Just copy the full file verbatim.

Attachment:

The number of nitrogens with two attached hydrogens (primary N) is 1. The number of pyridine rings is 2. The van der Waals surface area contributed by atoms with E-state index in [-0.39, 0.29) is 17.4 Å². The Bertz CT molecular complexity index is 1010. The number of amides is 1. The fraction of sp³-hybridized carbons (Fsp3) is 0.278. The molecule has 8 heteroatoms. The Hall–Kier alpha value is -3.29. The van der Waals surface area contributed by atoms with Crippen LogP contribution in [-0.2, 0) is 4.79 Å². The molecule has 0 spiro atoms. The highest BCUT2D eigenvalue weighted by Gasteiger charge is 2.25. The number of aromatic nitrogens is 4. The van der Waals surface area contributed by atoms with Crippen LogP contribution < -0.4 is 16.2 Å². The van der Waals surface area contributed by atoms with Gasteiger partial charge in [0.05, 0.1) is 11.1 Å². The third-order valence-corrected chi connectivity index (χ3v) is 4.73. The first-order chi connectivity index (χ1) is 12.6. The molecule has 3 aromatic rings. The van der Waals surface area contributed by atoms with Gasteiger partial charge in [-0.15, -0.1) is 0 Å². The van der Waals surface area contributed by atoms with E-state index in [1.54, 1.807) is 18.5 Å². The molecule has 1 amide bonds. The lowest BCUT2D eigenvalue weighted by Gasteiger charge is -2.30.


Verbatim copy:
The number of nitrogens with two attached hydrogens (primary N) is 1. The number of pyridine rings is 2. The van der Waals surface area contributed by atoms with E-state index in [-0.39, 0.29) is 17.4 Å². The Bertz CT molecular complexity index is 1010. The number of amides is 1. The fraction of sp³-hybridized carbons (Fsp3) is 0.278. The molecule has 8 heteroatoms. The Hall–Kier alpha value is -3.29. The van der Waals surface area contributed by atoms with Crippen LogP contribution in [-0.2, 0) is 4.79 Å². The molecule has 0 spiro atoms. The highest BCUT2D eigenvalue weighted by Gasteiger charge is 2.25. The number of aromatic nitrogens is 4. The van der Waals surface area contributed by atoms with Crippen LogP contribution < -0.4 is 16.2 Å². The van der Waals surface area contributed by atoms with Gasteiger partial charge in [0.05, 0.1) is 11.1 Å². The third-order valence-corrected chi connectivity index (χ3v) is 4.73. The first-order chi connectivity index (χ1) is 12.6. The molecule has 3 aromatic rings. The van der Waals surface area contributed by atoms with Gasteiger partial charge in [-0.15, -0.1) is 0 Å². The van der Waals surface area contributed by atoms with E-state index in [1.54, 1.807) is 18.5 Å². The molecule has 1 amide bonds. The lowest BCUT2D eigenvalue weighted by Gasteiger charge is -2.30.